Could debts stop you getting a job?

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Young business man with problems and stress in the office

Anyone who is concerned about debt will already know how it can affect their work. According to Citizens Advice, more than a third of people who don't have debt under control say that it affects their ability to focus at work. However, when a debt problem gets out of hand, it won't just damage your performance at work - it could end up meaning you lose your job.

So how can this happen? And what can you do to protect yourself?

Job hunting

There are two ways in which debt problems can hurt your career. The first can happen when you apply for a job. Increasingly, your employer will want to do some sort of background check. This is a legal requirement in financial services, and is common practice in certain public sector positions. However, it is slowly being adopted by an increasing number of other organisations. In the US, half of all human resources departments run these kinds of checks, so we can expect this trend to grow in the UK too.

There are a couple of reasons for this. The first is that employers use the logic that someone with a perfect record will be fundamentally more reliable than someone who sails closer to the wind financially. The second is that people with serious debt problems are considered more of a risk: there's a concern they may be more likely to steal from the business than financially stable employees.

They are not allowed to check your payment record, as this right is reserved for lenders. However, they will be able to check what's known as your public record report, which shows things such as whether you are on the electoral roll, and whether you have any judgements against you or cases of insolvency, bankruptcy or IVAs.

If you are in the jobs market, therefore, it's worth applying for your public record report from someone like Experian. It will let you see exactly what the employers will be able to see. You can check you are on the electoral roll - and make certain that the address on your report is the same one you gave the employer. If there are other things that come up you can correct any mistakes, or make sure you address them in any interview.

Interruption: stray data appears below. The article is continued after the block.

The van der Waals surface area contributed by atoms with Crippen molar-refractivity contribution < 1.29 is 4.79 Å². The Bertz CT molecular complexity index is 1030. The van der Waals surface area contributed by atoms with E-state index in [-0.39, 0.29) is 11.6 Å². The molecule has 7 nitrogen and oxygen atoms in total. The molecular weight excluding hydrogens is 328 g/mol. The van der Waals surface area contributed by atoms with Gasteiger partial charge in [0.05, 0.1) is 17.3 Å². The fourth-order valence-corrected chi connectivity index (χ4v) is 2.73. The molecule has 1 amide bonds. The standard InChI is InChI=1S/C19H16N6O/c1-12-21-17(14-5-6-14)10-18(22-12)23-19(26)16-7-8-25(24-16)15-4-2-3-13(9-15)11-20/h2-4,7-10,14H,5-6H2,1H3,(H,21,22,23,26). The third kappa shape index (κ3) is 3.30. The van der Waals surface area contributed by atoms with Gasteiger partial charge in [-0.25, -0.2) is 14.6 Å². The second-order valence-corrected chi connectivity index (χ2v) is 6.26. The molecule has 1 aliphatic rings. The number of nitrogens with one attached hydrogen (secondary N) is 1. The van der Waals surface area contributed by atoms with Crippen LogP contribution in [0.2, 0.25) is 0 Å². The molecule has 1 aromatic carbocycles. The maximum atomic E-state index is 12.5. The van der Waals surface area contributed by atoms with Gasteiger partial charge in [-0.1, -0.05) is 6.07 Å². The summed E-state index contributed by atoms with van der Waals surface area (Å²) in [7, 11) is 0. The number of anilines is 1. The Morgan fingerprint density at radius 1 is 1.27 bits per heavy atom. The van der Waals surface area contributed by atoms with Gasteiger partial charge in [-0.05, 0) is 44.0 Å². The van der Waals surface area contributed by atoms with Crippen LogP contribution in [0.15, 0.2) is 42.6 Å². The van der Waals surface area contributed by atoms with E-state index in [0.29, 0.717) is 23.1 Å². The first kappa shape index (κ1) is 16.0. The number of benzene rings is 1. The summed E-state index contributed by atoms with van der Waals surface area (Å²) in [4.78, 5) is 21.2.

Lose your job

However, even if you're not looking to change jobs, your debts could lead you to unemployment if they end up getting so out of hand that you have to declare yourself bankrupt. As we reported earlier, bankruptcy can hit almost every part of your life - you could lose your home and your car and your accounts will be frozen as all control of your money is handed to the courts. If you're very unlucky it could destroy your career too.

There are some professions who will not hire bankrupts - although in some cases they will hire those who have been discharged for three years. These include the armed forces and the police. If you are already in either of these organisations it could harm your career prospects, but you may be able to keep your job providing you speak to your superiors, and HR.

There are some jobs you are no longer allowed to do if you have been declared bankrupt - typically this will either be stated in your employment contract, or your employment will depend on membership of a professional body - which will be suspended while you are bankrupt. You cannot work as an insolvency practitioner or in the financial services industry. You cannot continue as an accountant or lawyer, and you cannot work as an MP.

You also cannot work for yourself as the director of a company without permission of the court, so bankruptcy should be considered very carefully by people who run their own business.

When debt problems get this serious, they can damage every part of your life, and your career is no exception. It should be enough to make us all pause for thought and think about whether we really have any debts under control.

The famous faces of bankruptcy

The famous faces of bankruptcy